Prosecutors allege that in the weeks before he left BD, Maniar downloaded more than 8,000 files of valuable and confidential information, which could be worth millions of dollars, suggesting it could be used to set up a new business or be sold to a competitor.
The files included “part designs, assembly machine designs, molding process information” and other documents, the suit says.
BD learned of Maniar’s downloading on May 20 through two “data loss prevention tools” on its computer system, the suit says. One logged the name and date a BD employee “electronically copied information to another storage device.” The second tool made a “shadow” copy of each file copied, “thereby allowing BD to see the actual file that was copied,” the suit says.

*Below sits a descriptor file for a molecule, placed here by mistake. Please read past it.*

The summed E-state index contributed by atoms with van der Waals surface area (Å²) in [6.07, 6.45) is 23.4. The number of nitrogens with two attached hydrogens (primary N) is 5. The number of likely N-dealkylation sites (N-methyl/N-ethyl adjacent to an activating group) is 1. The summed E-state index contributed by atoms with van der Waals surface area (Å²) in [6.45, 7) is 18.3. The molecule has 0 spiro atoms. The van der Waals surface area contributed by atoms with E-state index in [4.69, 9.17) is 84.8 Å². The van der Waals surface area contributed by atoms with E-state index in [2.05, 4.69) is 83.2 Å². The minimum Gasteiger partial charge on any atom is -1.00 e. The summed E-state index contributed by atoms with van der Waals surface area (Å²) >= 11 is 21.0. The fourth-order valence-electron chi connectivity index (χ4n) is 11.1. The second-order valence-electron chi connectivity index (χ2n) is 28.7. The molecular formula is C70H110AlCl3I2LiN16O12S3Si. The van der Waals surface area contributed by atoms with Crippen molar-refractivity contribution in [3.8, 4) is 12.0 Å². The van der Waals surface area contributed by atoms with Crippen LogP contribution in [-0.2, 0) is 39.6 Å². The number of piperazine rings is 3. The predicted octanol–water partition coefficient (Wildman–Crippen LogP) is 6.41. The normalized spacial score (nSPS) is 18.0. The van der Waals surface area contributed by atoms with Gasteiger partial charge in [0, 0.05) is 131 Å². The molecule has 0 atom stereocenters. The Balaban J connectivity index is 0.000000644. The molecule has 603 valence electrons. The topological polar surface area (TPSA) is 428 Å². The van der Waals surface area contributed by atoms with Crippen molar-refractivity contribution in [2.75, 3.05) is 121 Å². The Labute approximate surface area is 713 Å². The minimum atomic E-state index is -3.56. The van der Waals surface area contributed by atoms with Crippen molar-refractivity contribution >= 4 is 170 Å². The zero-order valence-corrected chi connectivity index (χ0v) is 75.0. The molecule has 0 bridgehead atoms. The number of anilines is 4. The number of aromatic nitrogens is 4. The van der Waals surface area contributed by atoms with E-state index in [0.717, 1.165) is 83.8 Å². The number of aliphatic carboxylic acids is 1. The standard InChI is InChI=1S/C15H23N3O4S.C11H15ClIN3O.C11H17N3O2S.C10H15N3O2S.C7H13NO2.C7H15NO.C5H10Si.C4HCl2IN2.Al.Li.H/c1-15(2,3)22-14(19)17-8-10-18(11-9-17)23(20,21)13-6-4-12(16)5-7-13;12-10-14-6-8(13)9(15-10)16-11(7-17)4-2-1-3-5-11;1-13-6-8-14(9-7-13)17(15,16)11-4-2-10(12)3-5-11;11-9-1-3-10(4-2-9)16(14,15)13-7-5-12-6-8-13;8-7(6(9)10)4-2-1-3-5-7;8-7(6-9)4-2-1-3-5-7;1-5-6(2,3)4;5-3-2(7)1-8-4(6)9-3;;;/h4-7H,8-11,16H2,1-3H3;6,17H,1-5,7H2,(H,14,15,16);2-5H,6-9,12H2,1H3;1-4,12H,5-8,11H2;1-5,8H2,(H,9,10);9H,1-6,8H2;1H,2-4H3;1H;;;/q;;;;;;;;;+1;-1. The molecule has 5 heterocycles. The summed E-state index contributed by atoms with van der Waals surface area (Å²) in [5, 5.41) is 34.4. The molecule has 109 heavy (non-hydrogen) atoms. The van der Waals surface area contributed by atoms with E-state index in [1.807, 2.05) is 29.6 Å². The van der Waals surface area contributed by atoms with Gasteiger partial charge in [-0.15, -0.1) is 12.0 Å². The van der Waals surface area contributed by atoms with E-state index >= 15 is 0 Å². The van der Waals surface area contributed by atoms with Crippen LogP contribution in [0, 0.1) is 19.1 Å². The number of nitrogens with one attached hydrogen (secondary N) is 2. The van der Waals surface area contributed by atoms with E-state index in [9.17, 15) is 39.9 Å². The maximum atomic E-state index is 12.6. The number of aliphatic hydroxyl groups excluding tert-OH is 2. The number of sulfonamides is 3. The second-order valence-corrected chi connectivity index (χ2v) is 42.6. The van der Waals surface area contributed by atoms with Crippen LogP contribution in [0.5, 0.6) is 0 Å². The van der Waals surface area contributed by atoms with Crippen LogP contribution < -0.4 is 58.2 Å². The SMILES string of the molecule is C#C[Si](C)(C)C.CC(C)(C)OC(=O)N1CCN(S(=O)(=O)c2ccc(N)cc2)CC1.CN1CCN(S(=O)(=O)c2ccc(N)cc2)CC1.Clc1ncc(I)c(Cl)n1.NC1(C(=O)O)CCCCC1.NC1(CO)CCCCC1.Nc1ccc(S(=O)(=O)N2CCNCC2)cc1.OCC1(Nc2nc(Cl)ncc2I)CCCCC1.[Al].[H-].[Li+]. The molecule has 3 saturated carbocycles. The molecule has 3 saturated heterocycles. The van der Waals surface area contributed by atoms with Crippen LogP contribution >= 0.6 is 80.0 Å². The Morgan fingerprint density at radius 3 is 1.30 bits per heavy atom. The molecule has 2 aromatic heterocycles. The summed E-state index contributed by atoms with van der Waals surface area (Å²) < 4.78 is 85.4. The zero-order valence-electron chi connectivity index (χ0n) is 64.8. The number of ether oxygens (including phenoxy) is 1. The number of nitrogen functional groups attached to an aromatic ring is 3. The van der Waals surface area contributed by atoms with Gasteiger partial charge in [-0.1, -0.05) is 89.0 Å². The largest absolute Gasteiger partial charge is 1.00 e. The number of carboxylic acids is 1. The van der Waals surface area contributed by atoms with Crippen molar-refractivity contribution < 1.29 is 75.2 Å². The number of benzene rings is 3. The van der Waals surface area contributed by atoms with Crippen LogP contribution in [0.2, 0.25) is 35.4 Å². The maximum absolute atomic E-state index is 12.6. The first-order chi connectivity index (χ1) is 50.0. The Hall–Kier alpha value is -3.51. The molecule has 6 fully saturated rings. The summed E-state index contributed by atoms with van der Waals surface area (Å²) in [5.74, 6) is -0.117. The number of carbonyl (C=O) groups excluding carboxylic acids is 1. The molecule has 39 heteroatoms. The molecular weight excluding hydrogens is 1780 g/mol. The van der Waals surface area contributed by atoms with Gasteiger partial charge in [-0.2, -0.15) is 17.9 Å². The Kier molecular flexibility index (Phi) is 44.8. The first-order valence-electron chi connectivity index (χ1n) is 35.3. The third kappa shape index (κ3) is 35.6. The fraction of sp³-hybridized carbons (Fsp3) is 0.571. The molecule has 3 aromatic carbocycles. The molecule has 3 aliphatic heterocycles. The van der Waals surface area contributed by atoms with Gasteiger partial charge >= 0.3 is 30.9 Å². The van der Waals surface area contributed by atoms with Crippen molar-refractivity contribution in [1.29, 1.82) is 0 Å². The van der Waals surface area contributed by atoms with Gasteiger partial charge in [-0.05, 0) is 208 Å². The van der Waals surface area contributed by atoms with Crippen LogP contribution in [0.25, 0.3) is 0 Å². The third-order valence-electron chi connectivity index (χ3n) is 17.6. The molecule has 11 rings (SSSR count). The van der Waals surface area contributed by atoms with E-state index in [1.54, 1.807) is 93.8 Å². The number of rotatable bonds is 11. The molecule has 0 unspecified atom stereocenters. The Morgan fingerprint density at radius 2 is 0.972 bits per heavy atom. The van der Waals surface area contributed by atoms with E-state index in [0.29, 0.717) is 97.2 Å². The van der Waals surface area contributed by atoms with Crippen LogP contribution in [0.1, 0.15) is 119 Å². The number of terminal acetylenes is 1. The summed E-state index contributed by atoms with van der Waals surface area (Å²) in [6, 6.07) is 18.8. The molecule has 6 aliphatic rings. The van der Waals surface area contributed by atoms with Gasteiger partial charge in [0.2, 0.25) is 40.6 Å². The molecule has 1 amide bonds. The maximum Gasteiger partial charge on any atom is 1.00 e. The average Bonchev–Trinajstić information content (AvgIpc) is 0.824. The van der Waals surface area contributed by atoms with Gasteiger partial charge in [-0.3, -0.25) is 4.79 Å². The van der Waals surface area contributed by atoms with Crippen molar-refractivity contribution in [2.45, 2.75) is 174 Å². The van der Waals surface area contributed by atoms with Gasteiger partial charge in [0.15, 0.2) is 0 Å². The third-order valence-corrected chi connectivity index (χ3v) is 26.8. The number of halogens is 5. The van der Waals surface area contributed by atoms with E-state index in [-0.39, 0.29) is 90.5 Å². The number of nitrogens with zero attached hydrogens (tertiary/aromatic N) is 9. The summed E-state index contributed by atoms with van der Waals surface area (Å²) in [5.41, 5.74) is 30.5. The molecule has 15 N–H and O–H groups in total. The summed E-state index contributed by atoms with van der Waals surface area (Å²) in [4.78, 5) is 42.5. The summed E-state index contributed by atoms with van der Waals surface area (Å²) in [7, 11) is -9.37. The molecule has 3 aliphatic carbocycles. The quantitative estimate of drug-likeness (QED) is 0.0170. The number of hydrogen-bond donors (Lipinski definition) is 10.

The suit says the program showed that Maniar had taken thousands of confidential documents, many related to the Vystra project. It argued that if the court didn’t force Maniar to abide by the terms of the confidentiality agreement, “the damages that BD will sustain can never be fully compensated.”
Six days after the suit was filed, the FBI pounced on Maniar.
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